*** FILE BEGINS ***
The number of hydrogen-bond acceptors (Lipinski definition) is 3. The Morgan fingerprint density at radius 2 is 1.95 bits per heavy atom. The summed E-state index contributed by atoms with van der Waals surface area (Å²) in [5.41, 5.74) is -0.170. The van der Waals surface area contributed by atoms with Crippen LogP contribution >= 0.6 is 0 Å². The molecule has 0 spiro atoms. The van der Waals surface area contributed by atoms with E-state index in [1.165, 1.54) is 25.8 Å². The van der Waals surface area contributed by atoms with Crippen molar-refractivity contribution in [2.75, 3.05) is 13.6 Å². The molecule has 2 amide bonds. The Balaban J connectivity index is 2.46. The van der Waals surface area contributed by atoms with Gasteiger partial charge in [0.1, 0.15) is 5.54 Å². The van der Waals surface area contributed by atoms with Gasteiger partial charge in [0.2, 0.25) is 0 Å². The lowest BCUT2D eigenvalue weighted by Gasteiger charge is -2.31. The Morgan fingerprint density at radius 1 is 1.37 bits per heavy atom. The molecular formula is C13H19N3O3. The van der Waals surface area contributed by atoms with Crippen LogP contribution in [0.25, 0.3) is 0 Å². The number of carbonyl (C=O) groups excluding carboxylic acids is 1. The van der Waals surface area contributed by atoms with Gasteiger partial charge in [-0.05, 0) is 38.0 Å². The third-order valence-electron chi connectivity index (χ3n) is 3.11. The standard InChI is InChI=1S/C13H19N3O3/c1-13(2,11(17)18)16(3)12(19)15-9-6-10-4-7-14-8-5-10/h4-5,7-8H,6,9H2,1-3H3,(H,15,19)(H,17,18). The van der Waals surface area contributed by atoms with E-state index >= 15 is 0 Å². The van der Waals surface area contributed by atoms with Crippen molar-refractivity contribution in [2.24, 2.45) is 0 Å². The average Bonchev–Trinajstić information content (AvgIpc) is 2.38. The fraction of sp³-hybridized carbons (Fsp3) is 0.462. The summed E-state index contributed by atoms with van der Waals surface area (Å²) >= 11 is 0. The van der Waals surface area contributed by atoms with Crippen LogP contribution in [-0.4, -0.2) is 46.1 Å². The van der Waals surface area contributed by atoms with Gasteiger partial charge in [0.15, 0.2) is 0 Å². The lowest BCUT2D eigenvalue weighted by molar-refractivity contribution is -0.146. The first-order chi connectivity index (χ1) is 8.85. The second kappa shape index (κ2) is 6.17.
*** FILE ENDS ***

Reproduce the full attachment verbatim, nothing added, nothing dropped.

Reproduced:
The number of hydrogen-bond acceptors (Lipinski definition) is 3. The Morgan fingerprint density at radius 2 is 1.95 bits per heavy atom. The summed E-state index contributed by atoms with van der Waals surface area (Å²) in [5.41, 5.74) is -0.170. The van der Waals surface area contributed by atoms with Crippen LogP contribution >= 0.6 is 0 Å². The molecule has 0 spiro atoms. The van der Waals surface area contributed by atoms with E-state index in [1.165, 1.54) is 25.8 Å². The van der Waals surface area contributed by atoms with Crippen molar-refractivity contribution in [2.75, 3.05) is 13.6 Å². The molecule has 2 amide bonds. The Balaban J connectivity index is 2.46. The van der Waals surface area contributed by atoms with Gasteiger partial charge in [0.1, 0.15) is 5.54 Å². The van der Waals surface area contributed by atoms with Gasteiger partial charge in [0.2, 0.25) is 0 Å². The lowest BCUT2D eigenvalue weighted by Gasteiger charge is -2.31. The Morgan fingerprint density at radius 1 is 1.37 bits per heavy atom. The molecular formula is C13H19N3O3. The van der Waals surface area contributed by atoms with Crippen LogP contribution in [0.25, 0.3) is 0 Å². The number of carbonyl (C=O) groups excluding carboxylic acids is 1. The van der Waals surface area contributed by atoms with Gasteiger partial charge in [-0.05, 0) is 38.0 Å². The third-order valence-electron chi connectivity index (χ3n) is 3.11. The standard InChI is InChI=1S/C13H19N3O3/c1-13(2,11(17)18)16(3)12(19)15-9-6-10-4-7-14-8-5-10/h4-5,7-8H,6,9H2,1-3H3,(H,15,19)(H,17,18). The van der Waals surface area contributed by atoms with E-state index >= 15 is 0 Å². The van der Waals surface area contributed by atoms with Crippen molar-refractivity contribution in [2.24, 2.45) is 0 Å². The average Bonchev–Trinajstić information content (AvgIpc) is 2.38. The fraction of sp³-hybridized carbons (Fsp3) is 0.462. The summed E-state index contributed by atoms with van der Waals surface area (Å²) >= 11 is 0. The van der Waals surface area contributed by atoms with Crippen LogP contribution in [-0.4, -0.2) is 46.1 Å². The van der Waals surface area contributed by atoms with Gasteiger partial charge in [0.15, 0.2) is 0 Å². The lowest BCUT2D eigenvalue weighted by molar-refractivity contribution is -0.146. The first-order chi connectivity index (χ1) is 8.85. The second kappa shape index (κ2) is 6.17.